Thinking about starting a meditation practice, or interested in finding out how your current practice is benefitting you? Read below for the science on 10 of the most significant health benefits of meditation. Includes links to over 25 scholarly articles!
When I decided to try meditating for the first time, I was skeptical. Like many others, I was filled with doubts about whether I could actually meditate.
No way can I empty my brain of thoughts.
I’ll try it, but I’m not actually going to be good at it.
So I’m just supposed to do . . . nothing?
But through my meditation journey, I’ve learned that the goal of meditation isn’t to empty my brain of thoughts; the goal of meditation (mindfulness meditation, specifically) is to objectively recognize when my thoughts have strayed and gently return to this present moment, over and over again.
Through this practice, I have learned how to become an objective observer of myself.
Which is a pretty big deal, after spending most of my life being a brutal self-critic.
To gently transform my default thoughts from inner bully to non-judgmental onlooker is, well, pretty incredible.
In fact, these days, when I step out of my objective observer role, it’s to bring out my inner cheerleader. You see, most of my thoughts about myself now revolve around my own inherent worthiness. I now know I’m capable and deserving of living the best and most beautiful life I envision for myself.
I never imagined this path for myself when I reluctantly meditated for the first time over three years ago.
However, I know that emphatic claims from family, friends, bloggers, and Instagram influencers can only go so far. Most of us need proof that meditation is so much more than just 10 minutes of sitting in silence.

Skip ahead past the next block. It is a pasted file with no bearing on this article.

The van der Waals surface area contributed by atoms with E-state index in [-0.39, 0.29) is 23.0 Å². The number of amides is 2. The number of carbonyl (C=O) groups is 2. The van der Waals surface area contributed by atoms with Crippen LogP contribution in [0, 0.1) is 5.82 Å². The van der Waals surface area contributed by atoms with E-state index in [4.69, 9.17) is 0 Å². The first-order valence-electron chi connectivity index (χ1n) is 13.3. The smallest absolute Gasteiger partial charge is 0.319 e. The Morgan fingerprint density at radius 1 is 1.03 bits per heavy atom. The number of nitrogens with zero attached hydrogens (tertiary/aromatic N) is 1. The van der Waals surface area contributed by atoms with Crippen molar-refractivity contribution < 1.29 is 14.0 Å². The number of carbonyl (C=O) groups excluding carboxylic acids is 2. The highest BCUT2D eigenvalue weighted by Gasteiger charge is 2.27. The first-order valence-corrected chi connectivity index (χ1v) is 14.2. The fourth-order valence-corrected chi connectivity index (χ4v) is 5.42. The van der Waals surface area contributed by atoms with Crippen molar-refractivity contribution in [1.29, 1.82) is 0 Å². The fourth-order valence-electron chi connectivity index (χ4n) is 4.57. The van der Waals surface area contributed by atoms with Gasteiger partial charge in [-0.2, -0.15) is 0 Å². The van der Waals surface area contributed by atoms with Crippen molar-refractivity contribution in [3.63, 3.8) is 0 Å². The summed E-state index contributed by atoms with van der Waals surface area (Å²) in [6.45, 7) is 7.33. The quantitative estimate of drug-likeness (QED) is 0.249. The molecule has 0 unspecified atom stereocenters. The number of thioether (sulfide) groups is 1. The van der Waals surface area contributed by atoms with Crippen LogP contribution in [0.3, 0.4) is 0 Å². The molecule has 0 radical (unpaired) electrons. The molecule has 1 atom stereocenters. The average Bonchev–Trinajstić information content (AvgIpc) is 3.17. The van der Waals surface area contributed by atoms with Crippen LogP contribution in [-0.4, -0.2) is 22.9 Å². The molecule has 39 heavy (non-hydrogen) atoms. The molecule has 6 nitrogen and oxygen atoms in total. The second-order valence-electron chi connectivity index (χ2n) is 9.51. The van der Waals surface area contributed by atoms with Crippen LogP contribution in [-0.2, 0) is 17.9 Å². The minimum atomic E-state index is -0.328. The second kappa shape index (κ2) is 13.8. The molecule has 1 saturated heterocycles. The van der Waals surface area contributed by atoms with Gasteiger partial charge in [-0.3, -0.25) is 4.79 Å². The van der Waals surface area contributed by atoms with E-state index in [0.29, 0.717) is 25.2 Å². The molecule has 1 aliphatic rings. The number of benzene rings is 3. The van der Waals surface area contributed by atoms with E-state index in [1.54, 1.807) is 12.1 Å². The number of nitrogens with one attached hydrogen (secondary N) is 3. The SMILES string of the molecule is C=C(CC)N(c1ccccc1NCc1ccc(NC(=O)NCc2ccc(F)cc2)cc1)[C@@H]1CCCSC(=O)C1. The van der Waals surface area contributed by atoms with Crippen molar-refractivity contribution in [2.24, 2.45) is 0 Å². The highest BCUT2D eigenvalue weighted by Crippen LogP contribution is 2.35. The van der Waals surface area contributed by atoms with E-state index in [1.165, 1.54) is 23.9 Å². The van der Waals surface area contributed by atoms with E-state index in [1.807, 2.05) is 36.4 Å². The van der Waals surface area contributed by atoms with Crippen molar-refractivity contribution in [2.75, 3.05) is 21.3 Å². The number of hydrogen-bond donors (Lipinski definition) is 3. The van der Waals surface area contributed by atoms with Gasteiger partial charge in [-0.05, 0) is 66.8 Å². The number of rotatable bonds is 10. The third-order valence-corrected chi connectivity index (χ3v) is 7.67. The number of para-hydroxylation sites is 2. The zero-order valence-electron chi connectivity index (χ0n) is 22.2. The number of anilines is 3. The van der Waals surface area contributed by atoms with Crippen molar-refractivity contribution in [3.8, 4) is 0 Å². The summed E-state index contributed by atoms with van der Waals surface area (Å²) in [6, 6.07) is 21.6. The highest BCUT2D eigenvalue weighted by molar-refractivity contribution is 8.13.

That’s where the science comes in.
When I decided to tackle this subject, I had no idea what I’d find. Are there actually legitimate studies on the science-backed health benefits of meditation?
Yes, it turns out. Lots of them.
To say that I was blown away by the results would be an understatement; there are 1000s of studies and articles out there on the subject. (If you type in “meditation benefits” in Google Scholar, you’ll get over 280,000 results.)
Below, I’ve compiled a list of 10 of the most compelling science-based health benefits of meditation.* These benefits come from multiple peer-reviewed studies and scholarly articles. Links are included in each section!
*Please note that this content is for informational purposes only. It is not meant to substitute for medical advice, diagnosis, or treatment. If you have any questions regarding meditation and your personal health, please consult your doctor.
Health Benefit #1: Decreases Stress
This is a big one, and I list it first because decreased stress itself results in so many positive health benefits: improvements to your immune system, sleep quality, and weight management, to name a few.
First, I actually want to take a step back for a moment and say this: a little bit of stress in our lives isn’t actually such a bad thing.
Not that long ago, stress prompted our ancestors to run from the saber-toothed tigers. And now in our current world, stress propels us to swerve out of the way from that ongoing car. At its foundation, stress is meant to keep us alive.